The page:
US20090010844A1 - Imaging Infection With Compounds That Bind to Thymidine Kinase - Google Patents

Imaging Infection With Compounds That Bind to Thymidine Kinase Download PDF

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US20090010844A1
US20090010844A1 US11/629,607 US62960705A US2009010844A1 US 20090010844 A1 US20090010844 A1 US 20090010844A1 US 62960705 A US62960705 A US 62960705A US 2009010844 A1 US2009010844 A1 US 2009010844A1
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method
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fluoro
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US8273326B2 (en
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Martin G. Pomper
Chetan Bettegowda
Catherine Foss
Shibin Zhou
Kenneth Kinzler
Bert Vogelstein
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Johns Hopkins University
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Johns Hopkins University
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    • AHUMAN NECESSITIES
    • A61MEDICAL OR VETERINARY SCIENCE; HYGIENE
    • A61KPREPARATIONS FOR MEDICAL, DENTAL, OR TOILET PURPOSES
    • A61K51/00Preparations containing radioactive substances for use in therapy or testing in vivo
    • A61K51/12Preparations containing radioactive substances for use in therapy or testing in vivo characterised by a special physical form, e.g. emulsion, microcapsules, liposomes, characterized by a special physical form, e.g. emulsions, dispersions, microcapsules
    • A61K51/1241Preparations containing radioactive substances for use in therapy or testing in vivo characterised by a special physical form, e.g. emulsion, microcapsules, liposomes, characterized by a special physical form, e.g. emulsions, dispersions, microcapsules particles, powders, lyophilizates, adsorbates, e.g. polymers or resins for adsorption or ion-exchange resins
    • AHUMAN NECESSITIES
    • A61MEDICAL OR VETERINARY SCIENCE; HYGIENE
    • A61KPREPARATIONS FOR MEDICAL, DENTAL, OR TOILET PURPOSES
    • A61K51/00Preparations containing radioactive substances for use in therapy or testing in vivo
    • A61K51/02Preparations containing radioactive substances for use in therapy or testing in vivo characterised by the carrier, i.e. characterised by the agent or material covalently linked or complexing the radioactive nucleus
    • A61K51/04Organic compounds
    • A61K51/0491Sugars, nucleosides, nucleotides, oligonucleotides, nucleic acids, e.g. DNA, RNA, nucleic acid aptamers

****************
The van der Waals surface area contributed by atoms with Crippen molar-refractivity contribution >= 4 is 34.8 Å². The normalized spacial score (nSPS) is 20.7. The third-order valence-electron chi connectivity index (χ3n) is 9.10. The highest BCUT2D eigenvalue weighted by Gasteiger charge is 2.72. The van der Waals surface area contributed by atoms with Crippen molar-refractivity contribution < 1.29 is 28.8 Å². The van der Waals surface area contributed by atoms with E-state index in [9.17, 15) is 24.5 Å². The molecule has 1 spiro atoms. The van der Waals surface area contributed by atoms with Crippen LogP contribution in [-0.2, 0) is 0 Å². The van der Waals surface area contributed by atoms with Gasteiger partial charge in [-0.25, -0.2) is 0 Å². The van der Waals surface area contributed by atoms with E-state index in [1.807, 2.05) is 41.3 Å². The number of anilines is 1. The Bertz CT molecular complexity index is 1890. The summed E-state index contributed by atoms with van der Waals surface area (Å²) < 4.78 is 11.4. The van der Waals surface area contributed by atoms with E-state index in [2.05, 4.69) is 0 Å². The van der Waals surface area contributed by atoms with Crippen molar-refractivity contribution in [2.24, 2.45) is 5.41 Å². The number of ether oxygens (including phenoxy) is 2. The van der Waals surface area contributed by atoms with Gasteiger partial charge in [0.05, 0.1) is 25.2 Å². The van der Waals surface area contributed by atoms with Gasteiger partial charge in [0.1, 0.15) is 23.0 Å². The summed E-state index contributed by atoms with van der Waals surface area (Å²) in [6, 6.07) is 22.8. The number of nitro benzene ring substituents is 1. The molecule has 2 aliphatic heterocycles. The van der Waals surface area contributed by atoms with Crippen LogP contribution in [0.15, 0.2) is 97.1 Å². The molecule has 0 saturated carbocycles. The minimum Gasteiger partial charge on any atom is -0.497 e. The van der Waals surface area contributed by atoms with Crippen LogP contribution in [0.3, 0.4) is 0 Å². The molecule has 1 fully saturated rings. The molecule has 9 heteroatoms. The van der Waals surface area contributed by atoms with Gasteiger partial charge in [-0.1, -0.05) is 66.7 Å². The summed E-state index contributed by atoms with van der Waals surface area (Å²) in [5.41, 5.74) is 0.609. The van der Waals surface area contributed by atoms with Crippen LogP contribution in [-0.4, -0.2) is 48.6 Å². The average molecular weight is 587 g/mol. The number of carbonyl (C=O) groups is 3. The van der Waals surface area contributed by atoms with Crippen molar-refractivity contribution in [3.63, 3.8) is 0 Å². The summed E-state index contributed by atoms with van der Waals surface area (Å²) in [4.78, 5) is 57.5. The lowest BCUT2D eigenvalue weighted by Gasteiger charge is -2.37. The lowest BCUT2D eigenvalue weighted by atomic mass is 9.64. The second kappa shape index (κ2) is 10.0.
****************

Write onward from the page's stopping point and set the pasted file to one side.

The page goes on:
• AHUMAN NECESSITIES
    • A61MEDICAL OR VETERINARY SCIENCE; HYGIENE
    • A61KPREPARATIONS FOR MEDICAL, DENTAL, OR TOILET PURPOSES
    • A61K51/00Preparations containing radioactive substances for use in therapy or testing in vivo
    • A61K51/12Preparations containing radioactive substances for use in therapy or testing in vivo characterised by a special physical form, e.g. emulsion, microcapsules, liposomes, characterized by a special physical form, e.g. emulsions, dispersions, microcapsules
    • A61K51/1217Dispersions, suspensions, colloids, emulsions, e.g. perfluorinated emulsion, sols
    • A61K51/1231Aerosols or breath tests, e.g. administration of gasses, emanators

Abstract

The instant invention provides a method for diagnosing an infection in a subject by administering to the subject a compound suitable for imaging which binds to a thymidine kinase present in the infecting organism, and obtaining an image of the subject to determine the presence and location of the compound, wherein a localization of the compound is indicative that the subject has an infection.

Description

    RELATED APPLICATIONS
  • This application claims the benefit of U.S. Provisional Application No. 60/581,222, filed Jun. 18, 2004, the entire contents of which are incorporated herein by reference.
  • GOVERNMENT SPONSORED RESEARCH
  • The work was supported by in part, by NIH grants CA062924, CA43460, CA92871 and CA103175.
  • BACKGROUND OF THE INVENTION
  • The ability to diagnose and localize an infection in a subject are critical to the practicing clinician. Current methods to visualize bacterial infection in vivo use positron emission tomography with radiolabeled white blood cells or, more recently, radiolabeled antibiotics. These methods tend to be nonspecific and cannot distinguish infection from inflammation or cancer. For example, Sarda et al. tested 99mTc-labeled ciprofloxacin for imaging S. aureus infection in the knee joints of rabbits. Their results indicated that this compound lacks the specificity necessary for clinical applications ((2002) J. Nucl. Med 43:239-45). In another study, Fishman et al. determined that 18F-labeled fluconazole lacked the specificity to effectively visualize Candida in a rabbit model of infection ((1991) J. Pharmacol. Exp. Ther. 259:1351-9)
  • Accordingly, the need exists for an organism specific noninvasive imaging method to detect infection, e.g., bacterial, viral or fungal infection in a subject.
  • SUMMARY OF THE INVENTION
  • In one aspect, the instant invention provides a method for diagnosing an infection in a subject by administering to the subject a compound suitable for imaging which binds to a thymidine kinase present in the infecting organism, and obtaining an image of the subject to determine the presence and location of the compound, wherein a localization of the compound is indicative that the subject has an infection.
  • In a specific embodiment, the infection is a bacterial, viral or fungal infection. In a further specific embodiment, the infection is a bacterial infection and the thymidine kinase is a bacterial thymidine kinase.